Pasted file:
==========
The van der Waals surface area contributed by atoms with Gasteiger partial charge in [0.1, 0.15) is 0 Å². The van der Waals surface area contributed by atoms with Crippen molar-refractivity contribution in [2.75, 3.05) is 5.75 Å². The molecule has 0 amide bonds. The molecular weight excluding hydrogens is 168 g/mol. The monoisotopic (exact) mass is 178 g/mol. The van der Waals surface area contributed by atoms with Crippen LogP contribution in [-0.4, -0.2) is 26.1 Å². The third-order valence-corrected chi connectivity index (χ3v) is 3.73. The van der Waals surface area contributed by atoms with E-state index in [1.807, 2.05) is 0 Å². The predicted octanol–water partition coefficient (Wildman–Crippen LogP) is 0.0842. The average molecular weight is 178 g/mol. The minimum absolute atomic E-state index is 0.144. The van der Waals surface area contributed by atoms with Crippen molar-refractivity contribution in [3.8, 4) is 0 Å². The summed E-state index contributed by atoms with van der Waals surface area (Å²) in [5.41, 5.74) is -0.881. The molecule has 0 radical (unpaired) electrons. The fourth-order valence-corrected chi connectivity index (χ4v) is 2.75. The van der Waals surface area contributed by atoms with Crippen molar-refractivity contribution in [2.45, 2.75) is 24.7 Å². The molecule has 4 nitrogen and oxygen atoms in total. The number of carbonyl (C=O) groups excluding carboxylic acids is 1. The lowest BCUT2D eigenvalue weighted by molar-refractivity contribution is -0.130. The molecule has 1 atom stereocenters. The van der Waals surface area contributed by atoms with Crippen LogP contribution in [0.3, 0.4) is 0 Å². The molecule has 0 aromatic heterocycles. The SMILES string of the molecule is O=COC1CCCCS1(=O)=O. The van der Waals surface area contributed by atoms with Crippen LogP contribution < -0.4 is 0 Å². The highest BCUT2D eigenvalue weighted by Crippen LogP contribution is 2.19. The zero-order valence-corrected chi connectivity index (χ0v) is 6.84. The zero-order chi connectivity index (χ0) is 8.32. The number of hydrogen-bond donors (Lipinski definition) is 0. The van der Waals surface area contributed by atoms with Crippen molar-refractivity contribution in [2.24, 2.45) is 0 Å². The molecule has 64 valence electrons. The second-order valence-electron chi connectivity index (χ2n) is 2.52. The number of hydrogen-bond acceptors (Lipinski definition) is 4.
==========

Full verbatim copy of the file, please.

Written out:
The van der Waals surface area contributed by atoms with Gasteiger partial charge in [0.1, 0.15) is 0 Å². The van der Waals surface area contributed by atoms with Crippen molar-refractivity contribution in [2.75, 3.05) is 5.75 Å². The molecule has 0 amide bonds. The molecular weight excluding hydrogens is 168 g/mol. The monoisotopic (exact) mass is 178 g/mol. The van der Waals surface area contributed by atoms with Crippen LogP contribution in [-0.4, -0.2) is 26.1 Å². The third-order valence-corrected chi connectivity index (χ3v) is 3.73. The van der Waals surface area contributed by atoms with E-state index in [1.807, 2.05) is 0 Å². The predicted octanol–water partition coefficient (Wildman–Crippen LogP) is 0.0842. The average molecular weight is 178 g/mol. The minimum absolute atomic E-state index is 0.144. The van der Waals surface area contributed by atoms with Crippen molar-refractivity contribution in [3.8, 4) is 0 Å². The summed E-state index contributed by atoms with van der Waals surface area (Å²) in [5.41, 5.74) is -0.881. The molecule has 0 radical (unpaired) electrons. The fourth-order valence-corrected chi connectivity index (χ4v) is 2.75. The van der Waals surface area contributed by atoms with Crippen molar-refractivity contribution in [2.45, 2.75) is 24.7 Å². The molecule has 4 nitrogen and oxygen atoms in total. The number of carbonyl (C=O) groups excluding carboxylic acids is 1. The lowest BCUT2D eigenvalue weighted by molar-refractivity contribution is -0.130. The molecule has 1 atom stereocenters. The van der Waals surface area contributed by atoms with Crippen LogP contribution in [0.3, 0.4) is 0 Å². The molecule has 0 aromatic heterocycles. The SMILES string of the molecule is O=COC1CCCCS1(=O)=O. The van der Waals surface area contributed by atoms with Crippen LogP contribution < -0.4 is 0 Å². The highest BCUT2D eigenvalue weighted by Crippen LogP contribution is 2.19. The zero-order valence-corrected chi connectivity index (χ0v) is 6.84. The zero-order chi connectivity index (χ0) is 8.32. The number of hydrogen-bond donors (Lipinski definition) is 0. The van der Waals surface area contributed by atoms with Crippen molar-refractivity contribution in [2.24, 2.45) is 0 Å². The molecule has 64 valence electrons. The second-order valence-electron chi connectivity index (χ2n) is 2.52. The number of hydrogen-bond acceptors (Lipinski definition) is 4.